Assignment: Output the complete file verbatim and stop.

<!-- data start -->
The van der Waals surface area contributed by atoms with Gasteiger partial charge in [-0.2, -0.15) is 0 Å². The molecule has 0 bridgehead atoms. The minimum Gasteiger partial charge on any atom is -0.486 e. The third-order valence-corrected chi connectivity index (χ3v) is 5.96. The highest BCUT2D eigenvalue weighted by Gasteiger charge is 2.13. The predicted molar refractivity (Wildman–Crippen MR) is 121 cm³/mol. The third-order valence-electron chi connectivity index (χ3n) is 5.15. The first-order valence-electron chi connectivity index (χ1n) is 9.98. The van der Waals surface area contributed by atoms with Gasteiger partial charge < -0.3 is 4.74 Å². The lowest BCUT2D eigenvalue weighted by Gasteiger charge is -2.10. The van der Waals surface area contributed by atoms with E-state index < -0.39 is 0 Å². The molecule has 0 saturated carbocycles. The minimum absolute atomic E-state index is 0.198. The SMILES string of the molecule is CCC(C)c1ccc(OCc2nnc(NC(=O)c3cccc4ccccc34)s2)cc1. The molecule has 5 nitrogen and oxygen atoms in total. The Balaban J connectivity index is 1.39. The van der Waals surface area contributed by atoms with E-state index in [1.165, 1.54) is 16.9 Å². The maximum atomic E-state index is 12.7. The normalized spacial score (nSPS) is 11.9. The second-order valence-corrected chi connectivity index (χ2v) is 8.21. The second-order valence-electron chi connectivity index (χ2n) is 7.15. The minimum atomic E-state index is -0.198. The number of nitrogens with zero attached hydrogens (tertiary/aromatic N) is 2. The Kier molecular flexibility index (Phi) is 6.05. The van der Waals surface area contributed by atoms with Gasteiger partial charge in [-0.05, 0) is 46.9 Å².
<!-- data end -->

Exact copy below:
The van der Waals surface area contributed by atoms with Gasteiger partial charge in [-0.2, -0.15) is 0 Å². The molecule has 0 bridgehead atoms. The minimum Gasteiger partial charge on any atom is -0.486 e. The third-order valence-corrected chi connectivity index (χ3v) is 5.96. The highest BCUT2D eigenvalue weighted by Gasteiger charge is 2.13. The predicted molar refractivity (Wildman–Crippen MR) is 121 cm³/mol. The third-order valence-electron chi connectivity index (χ3n) is 5.15. The first-order valence-electron chi connectivity index (χ1n) is 9.98. The van der Waals surface area contributed by atoms with Gasteiger partial charge < -0.3 is 4.74 Å². The lowest BCUT2D eigenvalue weighted by Gasteiger charge is -2.10. The van der Waals surface area contributed by atoms with E-state index < -0.39 is 0 Å². The molecule has 0 saturated carbocycles. The minimum absolute atomic E-state index is 0.198. The SMILES string of the molecule is CCC(C)c1ccc(OCc2nnc(NC(=O)c3cccc4ccccc34)s2)cc1. The molecule has 5 nitrogen and oxygen atoms in total. The Balaban J connectivity index is 1.39. The van der Waals surface area contributed by atoms with E-state index in [1.165, 1.54) is 16.9 Å². The maximum atomic E-state index is 12.7. The normalized spacial score (nSPS) is 11.9. The second-order valence-corrected chi connectivity index (χ2v) is 8.21. The second-order valence-electron chi connectivity index (χ2n) is 7.15. The minimum atomic E-state index is -0.198. The number of nitrogens with zero attached hydrogens (tertiary/aromatic N) is 2. The Kier molecular flexibility index (Phi) is 6.05. The van der Waals surface area contributed by atoms with Gasteiger partial charge in [-0.05, 0) is 46.9 Å².